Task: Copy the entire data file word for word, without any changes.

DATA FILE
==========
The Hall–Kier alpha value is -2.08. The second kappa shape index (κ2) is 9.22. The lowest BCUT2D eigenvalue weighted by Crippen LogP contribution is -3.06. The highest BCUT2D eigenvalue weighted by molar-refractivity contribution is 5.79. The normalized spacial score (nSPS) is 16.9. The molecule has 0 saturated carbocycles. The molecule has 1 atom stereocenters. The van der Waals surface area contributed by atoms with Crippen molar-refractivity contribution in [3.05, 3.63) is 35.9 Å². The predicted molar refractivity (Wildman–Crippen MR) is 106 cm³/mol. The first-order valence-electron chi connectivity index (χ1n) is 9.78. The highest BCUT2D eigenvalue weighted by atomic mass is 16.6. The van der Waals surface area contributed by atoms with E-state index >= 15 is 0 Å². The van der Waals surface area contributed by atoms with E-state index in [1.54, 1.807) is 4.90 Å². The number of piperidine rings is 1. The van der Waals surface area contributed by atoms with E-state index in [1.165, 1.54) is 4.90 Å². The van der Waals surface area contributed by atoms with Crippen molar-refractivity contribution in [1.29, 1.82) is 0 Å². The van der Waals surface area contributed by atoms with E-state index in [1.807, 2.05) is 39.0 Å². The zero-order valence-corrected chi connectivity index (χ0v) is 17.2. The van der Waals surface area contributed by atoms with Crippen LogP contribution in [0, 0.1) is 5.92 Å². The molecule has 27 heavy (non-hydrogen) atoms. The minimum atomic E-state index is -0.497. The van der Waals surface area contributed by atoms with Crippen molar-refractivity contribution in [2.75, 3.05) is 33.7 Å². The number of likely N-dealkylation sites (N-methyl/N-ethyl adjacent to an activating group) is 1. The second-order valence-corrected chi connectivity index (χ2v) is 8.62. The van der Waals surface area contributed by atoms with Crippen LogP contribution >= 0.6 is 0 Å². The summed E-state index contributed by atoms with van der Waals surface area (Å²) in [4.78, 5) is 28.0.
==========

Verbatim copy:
The Hall–Kier alpha value is -2.08. The second kappa shape index (κ2) is 9.22. The lowest BCUT2D eigenvalue weighted by Crippen LogP contribution is -3.06. The highest BCUT2D eigenvalue weighted by molar-refractivity contribution is 5.79. The normalized spacial score (nSPS) is 16.9. The molecule has 0 saturated carbocycles. The molecule has 1 atom stereocenters. The van der Waals surface area contributed by atoms with Crippen molar-refractivity contribution in [3.05, 3.63) is 35.9 Å². The predicted molar refractivity (Wildman–Crippen MR) is 106 cm³/mol. The first-order valence-electron chi connectivity index (χ1n) is 9.78. The highest BCUT2D eigenvalue weighted by atomic mass is 16.6. The van der Waals surface area contributed by atoms with E-state index >= 15 is 0 Å². The van der Waals surface area contributed by atoms with E-state index in [1.54, 1.807) is 4.90 Å². The number of piperidine rings is 1. The van der Waals surface area contributed by atoms with E-state index in [1.165, 1.54) is 4.90 Å². The van der Waals surface area contributed by atoms with Crippen molar-refractivity contribution in [1.29, 1.82) is 0 Å². The van der Waals surface area contributed by atoms with E-state index in [1.807, 2.05) is 39.0 Å². The zero-order valence-corrected chi connectivity index (χ0v) is 17.2. The van der Waals surface area contributed by atoms with Crippen LogP contribution in [0, 0.1) is 5.92 Å². The molecule has 27 heavy (non-hydrogen) atoms. The minimum atomic E-state index is -0.497. The van der Waals surface area contributed by atoms with Crippen molar-refractivity contribution in [2.75, 3.05) is 33.7 Å². The number of likely N-dealkylation sites (N-methyl/N-ethyl adjacent to an activating group) is 1. The second-order valence-corrected chi connectivity index (χ2v) is 8.62. The van der Waals surface area contributed by atoms with Crippen LogP contribution >= 0.6 is 0 Å². The summed E-state index contributed by atoms with van der Waals surface area (Å²) in [4.78, 5) is 28.0.